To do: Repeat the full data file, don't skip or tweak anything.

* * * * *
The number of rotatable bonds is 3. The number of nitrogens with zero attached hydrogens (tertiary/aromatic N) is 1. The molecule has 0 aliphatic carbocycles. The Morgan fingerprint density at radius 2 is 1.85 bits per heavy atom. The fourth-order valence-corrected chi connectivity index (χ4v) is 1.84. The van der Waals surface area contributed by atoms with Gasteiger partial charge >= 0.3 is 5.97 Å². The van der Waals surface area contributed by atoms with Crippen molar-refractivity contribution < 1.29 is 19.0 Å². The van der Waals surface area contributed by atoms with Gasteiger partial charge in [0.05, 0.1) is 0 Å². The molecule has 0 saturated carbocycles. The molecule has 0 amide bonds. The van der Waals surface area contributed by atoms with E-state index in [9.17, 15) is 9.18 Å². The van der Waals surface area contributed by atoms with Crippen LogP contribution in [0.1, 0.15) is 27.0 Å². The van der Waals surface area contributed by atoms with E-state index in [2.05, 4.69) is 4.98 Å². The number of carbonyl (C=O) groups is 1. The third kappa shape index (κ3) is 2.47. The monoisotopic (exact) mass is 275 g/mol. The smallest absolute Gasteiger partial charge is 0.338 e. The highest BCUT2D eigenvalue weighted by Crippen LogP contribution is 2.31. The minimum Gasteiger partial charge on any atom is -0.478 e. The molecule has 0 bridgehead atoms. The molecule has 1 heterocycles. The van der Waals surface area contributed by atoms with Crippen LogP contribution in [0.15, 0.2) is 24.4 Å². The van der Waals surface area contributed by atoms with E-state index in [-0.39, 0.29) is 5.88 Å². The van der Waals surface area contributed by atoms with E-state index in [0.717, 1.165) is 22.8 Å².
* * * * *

The number of rotatable bonds is 3. The number of nitrogens with zero attached hydrogens (tertiary/aromatic N) is 1. The molecule has 0 aliphatic carbocycles. The Morgan fingerprint density at radius 2 is 1.85 bits per heavy atom. The fourth-order valence-corrected chi connectivity index (χ4v) is 1.84. The van der Waals surface area contributed by atoms with Gasteiger partial charge >= 0.3 is 5.97 Å². The van der Waals surface area contributed by atoms with Crippen molar-refractivity contribution < 1.29 is 19.0 Å². The van der Waals surface area contributed by atoms with Gasteiger partial charge in [0.05, 0.1) is 0 Å². The molecule has 0 saturated carbocycles. The molecule has 0 amide bonds. The van der Waals surface area contributed by atoms with E-state index in [9.17, 15) is 9.18 Å². The van der Waals surface area contributed by atoms with Crippen LogP contribution in [0.1, 0.15) is 27.0 Å². The van der Waals surface area contributed by atoms with E-state index in [2.05, 4.69) is 4.98 Å². The number of carbonyl (C=O) groups is 1. The third kappa shape index (κ3) is 2.47. The monoisotopic (exact) mass is 275 g/mol. The smallest absolute Gasteiger partial charge is 0.338 e. The highest BCUT2D eigenvalue weighted by Crippen LogP contribution is 2.31. The minimum Gasteiger partial charge on any atom is -0.478 e. The molecule has 0 bridgehead atoms. The molecule has 1 heterocycles. The van der Waals surface area contributed by atoms with Crippen LogP contribution in [0.15, 0.2) is 24.4 Å². The van der Waals surface area contributed by atoms with E-state index in [-0.39, 0.29) is 5.88 Å². The van der Waals surface area contributed by atoms with E-state index in [0.717, 1.165) is 22.8 Å².